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As a direct result of increased frontline pressure, NHS hospital spending on temporary agency staff is expected to climb, according to a report by healthcare market analysts Laing and Buisson. The report estimates that the dependency of the health services on expensive agency staff cost the taxpayer more than £2.1 billion in 2012.
The report also reveals that spending on agency staff by NHS hospitals and community services rose by +42% in real terms over the five years between 2008 and 2012. According to the analysis, this was driven by a sharp rise in dependency on overseas staff in the last three years of the Labour government, due to substantive staffing shortages as the NHS sought to achieve to targets.
The report stated that the coalition government had restricted agency use as part of its NHS efficiency drive, which included a demand to reduce agency spending by £300 million. NHS agency spend fell by -10% in 2010/11 and by -16% 2011/12, although it still accounted for 4% of total health service spending. Nursing staff accounted for almost a quarter of total agency spend during 2011/12.
The Laing and Buisson report predicts that figures for 2012/13, ending 30 March 2013, would show an increase that was likely to have continued into the present financial year. Their investigation in March was based on Freedom of Information Act requests from 100 acute trusts. It found payments for agency and bank staff were likely to be +20% higher in 2012-13 than in 2011-12.
The expected increase, Lang & Buisson said, was being driven by heightened pressures on frontline services, which separate evidence shows are now reaching record levels. These pressures will be exacerbated by growing shortages in nursing, the report warned.
Report author and economist Philip Blackburn said: “Pressures on the system are likely to encourage greater use of flexible staffing resources to offer short-term solutions, providing there is necessary funding to meet these demands.”
In February Nursing Times revealed there could be 47,545 fewer nurses than the NHS needed by 2016, based on estimates from the Centre for Workforce Intelligence, an independent agency set up to advise the government.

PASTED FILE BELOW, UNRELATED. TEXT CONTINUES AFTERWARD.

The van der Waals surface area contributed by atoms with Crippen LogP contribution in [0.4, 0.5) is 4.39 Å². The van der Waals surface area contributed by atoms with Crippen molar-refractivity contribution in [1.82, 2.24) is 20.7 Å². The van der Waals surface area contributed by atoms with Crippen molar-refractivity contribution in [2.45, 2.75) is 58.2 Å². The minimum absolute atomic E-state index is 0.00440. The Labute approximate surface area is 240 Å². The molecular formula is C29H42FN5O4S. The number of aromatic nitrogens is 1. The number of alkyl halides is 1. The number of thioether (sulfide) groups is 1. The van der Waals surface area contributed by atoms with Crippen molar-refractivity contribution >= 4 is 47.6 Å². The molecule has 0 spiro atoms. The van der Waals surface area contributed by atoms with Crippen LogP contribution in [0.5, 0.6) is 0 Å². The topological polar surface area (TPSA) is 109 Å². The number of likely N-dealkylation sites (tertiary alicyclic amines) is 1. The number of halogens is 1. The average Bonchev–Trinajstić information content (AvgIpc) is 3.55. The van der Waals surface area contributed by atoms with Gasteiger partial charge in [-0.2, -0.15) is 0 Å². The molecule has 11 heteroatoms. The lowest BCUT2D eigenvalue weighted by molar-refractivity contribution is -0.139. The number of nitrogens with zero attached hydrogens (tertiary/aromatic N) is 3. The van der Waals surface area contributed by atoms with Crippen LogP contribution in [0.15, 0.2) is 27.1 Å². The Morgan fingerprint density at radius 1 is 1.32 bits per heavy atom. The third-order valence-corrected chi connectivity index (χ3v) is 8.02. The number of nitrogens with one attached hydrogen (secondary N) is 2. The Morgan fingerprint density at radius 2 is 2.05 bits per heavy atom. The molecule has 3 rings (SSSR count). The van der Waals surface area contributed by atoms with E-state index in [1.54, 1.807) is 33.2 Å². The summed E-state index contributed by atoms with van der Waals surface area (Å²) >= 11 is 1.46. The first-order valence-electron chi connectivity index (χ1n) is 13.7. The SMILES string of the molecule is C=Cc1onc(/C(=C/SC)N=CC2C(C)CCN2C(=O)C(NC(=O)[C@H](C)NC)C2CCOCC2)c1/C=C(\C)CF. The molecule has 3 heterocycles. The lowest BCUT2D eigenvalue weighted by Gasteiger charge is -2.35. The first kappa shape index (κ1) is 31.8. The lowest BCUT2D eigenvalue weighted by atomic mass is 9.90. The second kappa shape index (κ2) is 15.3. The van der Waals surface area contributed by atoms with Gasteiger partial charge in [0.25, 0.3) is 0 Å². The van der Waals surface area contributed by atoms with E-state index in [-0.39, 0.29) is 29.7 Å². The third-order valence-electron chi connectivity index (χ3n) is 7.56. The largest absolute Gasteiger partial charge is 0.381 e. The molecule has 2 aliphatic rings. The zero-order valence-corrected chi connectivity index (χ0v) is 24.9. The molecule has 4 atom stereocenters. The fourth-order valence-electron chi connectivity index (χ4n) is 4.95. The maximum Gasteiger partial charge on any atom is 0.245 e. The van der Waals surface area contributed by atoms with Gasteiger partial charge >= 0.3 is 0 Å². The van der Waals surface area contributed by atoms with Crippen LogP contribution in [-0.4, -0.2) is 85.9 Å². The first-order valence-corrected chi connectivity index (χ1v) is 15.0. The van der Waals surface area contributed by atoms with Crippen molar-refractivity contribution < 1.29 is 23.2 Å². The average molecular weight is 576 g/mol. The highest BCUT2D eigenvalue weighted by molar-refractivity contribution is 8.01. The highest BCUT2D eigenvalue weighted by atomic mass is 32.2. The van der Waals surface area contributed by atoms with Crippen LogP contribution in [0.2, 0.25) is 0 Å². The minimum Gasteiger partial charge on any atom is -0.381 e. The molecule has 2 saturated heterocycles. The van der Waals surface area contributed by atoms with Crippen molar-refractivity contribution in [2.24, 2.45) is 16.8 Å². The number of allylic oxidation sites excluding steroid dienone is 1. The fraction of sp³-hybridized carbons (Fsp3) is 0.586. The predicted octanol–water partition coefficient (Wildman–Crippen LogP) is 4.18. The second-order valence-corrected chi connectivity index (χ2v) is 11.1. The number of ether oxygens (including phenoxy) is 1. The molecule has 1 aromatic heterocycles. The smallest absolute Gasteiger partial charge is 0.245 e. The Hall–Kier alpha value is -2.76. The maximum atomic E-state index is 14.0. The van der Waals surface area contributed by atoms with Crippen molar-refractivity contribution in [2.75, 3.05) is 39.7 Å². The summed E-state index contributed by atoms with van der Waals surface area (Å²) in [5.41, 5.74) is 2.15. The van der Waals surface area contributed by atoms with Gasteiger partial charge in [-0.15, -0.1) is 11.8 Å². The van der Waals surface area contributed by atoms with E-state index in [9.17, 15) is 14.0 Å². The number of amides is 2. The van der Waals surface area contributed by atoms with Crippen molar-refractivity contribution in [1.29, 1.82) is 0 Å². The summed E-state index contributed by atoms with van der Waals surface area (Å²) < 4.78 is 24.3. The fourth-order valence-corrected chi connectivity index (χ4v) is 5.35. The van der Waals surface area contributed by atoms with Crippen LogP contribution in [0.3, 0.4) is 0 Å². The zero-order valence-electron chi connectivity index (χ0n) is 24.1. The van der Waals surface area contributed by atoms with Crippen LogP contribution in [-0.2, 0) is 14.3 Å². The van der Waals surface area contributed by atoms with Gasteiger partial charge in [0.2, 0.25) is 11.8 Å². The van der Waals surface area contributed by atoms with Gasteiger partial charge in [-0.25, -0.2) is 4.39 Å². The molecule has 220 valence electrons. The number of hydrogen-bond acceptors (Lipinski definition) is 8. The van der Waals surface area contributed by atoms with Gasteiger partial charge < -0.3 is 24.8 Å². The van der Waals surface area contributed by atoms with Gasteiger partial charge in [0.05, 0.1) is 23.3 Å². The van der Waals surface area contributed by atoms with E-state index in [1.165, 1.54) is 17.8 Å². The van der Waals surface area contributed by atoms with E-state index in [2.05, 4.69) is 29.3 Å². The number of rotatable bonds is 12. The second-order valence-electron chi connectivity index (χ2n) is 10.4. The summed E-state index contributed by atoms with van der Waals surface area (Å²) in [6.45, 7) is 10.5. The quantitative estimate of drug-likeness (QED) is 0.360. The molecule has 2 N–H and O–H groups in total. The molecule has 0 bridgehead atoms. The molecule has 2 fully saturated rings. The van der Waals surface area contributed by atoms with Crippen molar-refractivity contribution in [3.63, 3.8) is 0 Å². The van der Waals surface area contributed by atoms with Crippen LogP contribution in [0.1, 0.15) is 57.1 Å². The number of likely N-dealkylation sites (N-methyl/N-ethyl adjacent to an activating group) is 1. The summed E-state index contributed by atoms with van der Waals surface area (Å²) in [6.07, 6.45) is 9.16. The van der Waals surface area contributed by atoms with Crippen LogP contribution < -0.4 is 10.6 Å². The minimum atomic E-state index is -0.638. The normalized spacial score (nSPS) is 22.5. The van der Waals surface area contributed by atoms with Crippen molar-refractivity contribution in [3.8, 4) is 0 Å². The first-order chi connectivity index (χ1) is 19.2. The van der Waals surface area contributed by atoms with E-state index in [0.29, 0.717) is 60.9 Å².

Peter Carter, chief executive and general secretary of the Royal College of Nursing, said: “Agency nurses provide a vital service in the NHS, covering unplanned absences at short notice. They should not be used as a solution to short-sighted, boom and bust workforce planning.”
“This [report] is a clear example of short-term cuts to staffing levels actually proving more expensive in the long run, as hospitals are forced to use expensive agency staff to fill gaps in their workforce that they created,” he added, calling for a longer term approach to workforce planning to ensure enough nurses were trained to cope with demand now, and in future years.
The Laing and Buisson report highlighted “cyclical” trends in agency spending, with peaks and troughs over the past 25 years depending on the growth of NHS budgets, the wider economy and level of directly employed staff.
There also appeared to be a north-south divide in agency spending levels. London and the surrounding Home Counties dominated the market with 45% of all agency spend in 2011-12, compared to other parts of the UK.
Jacqui Skinner, interim managing director of HCL Nursing, which supplies agency staff to the NHS said: “We cannot emphasise enough the critical importance of agency staffing to the NHS. We believe this staff group is an essential part of the solution to the impending nursing crisis facing the UK.”
She said: “We are constantly investing in our nurses to maintain the highest levels of customer service, compliance and in-depth quality management. As a minimum requirement, we ensure every one of our candidates is fully vetted as outlined within the NHS Employers standards for the recruitment of healthcare workers.”